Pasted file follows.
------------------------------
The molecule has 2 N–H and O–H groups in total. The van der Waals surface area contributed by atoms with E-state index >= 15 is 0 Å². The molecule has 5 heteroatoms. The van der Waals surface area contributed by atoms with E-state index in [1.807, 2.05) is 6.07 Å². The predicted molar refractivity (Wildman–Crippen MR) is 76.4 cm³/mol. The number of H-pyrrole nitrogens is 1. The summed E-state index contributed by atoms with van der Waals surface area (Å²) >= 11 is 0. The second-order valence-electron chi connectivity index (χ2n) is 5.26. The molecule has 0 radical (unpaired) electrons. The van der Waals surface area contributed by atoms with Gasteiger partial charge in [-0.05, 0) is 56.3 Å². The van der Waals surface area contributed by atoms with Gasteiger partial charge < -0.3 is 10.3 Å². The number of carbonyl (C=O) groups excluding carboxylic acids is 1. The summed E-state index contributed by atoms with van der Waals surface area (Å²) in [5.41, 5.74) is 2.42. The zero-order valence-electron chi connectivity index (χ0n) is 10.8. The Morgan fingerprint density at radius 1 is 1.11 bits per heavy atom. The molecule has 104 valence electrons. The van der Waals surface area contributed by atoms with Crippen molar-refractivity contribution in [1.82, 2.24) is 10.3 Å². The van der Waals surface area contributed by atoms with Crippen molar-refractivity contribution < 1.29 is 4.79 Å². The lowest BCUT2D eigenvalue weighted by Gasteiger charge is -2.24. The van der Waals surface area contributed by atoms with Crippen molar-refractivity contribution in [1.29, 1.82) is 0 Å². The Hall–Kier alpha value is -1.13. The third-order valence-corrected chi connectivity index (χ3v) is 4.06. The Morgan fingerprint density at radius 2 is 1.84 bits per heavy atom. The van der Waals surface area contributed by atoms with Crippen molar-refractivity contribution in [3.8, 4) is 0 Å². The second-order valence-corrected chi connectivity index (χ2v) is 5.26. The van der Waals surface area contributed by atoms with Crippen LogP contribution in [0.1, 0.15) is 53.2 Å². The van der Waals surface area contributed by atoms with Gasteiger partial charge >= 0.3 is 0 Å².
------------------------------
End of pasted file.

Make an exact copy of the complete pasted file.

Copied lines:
The molecule has 2 N–H and O–H groups in total. The van der Waals surface area contributed by atoms with E-state index >= 15 is 0 Å². The molecule has 5 heteroatoms. The van der Waals surface area contributed by atoms with E-state index in [1.807, 2.05) is 6.07 Å². The predicted molar refractivity (Wildman–Crippen MR) is 76.4 cm³/mol. The number of H-pyrrole nitrogens is 1. The summed E-state index contributed by atoms with van der Waals surface area (Å²) >= 11 is 0. The second-order valence-electron chi connectivity index (χ2n) is 5.26. The molecule has 0 radical (unpaired) electrons. The van der Waals surface area contributed by atoms with Gasteiger partial charge in [-0.05, 0) is 56.3 Å². The van der Waals surface area contributed by atoms with Gasteiger partial charge < -0.3 is 10.3 Å². The number of carbonyl (C=O) groups excluding carboxylic acids is 1. The summed E-state index contributed by atoms with van der Waals surface area (Å²) in [5.41, 5.74) is 2.42. The zero-order valence-electron chi connectivity index (χ0n) is 10.8. The Morgan fingerprint density at radius 1 is 1.11 bits per heavy atom. The molecule has 104 valence electrons. The van der Waals surface area contributed by atoms with Crippen molar-refractivity contribution in [1.82, 2.24) is 10.3 Å². The van der Waals surface area contributed by atoms with Crippen molar-refractivity contribution < 1.29 is 4.79 Å². The lowest BCUT2D eigenvalue weighted by Gasteiger charge is -2.24. The van der Waals surface area contributed by atoms with Crippen molar-refractivity contribution in [1.29, 1.82) is 0 Å². The Hall–Kier alpha value is -1.13. The third-order valence-corrected chi connectivity index (χ3v) is 4.06. The Morgan fingerprint density at radius 2 is 1.84 bits per heavy atom. The van der Waals surface area contributed by atoms with Crippen molar-refractivity contribution in [3.8, 4) is 0 Å². The second-order valence-corrected chi connectivity index (χ2v) is 5.26. The van der Waals surface area contributed by atoms with Crippen LogP contribution in [0.1, 0.15) is 53.2 Å². The van der Waals surface area contributed by atoms with Gasteiger partial charge >= 0.3 is 0 Å².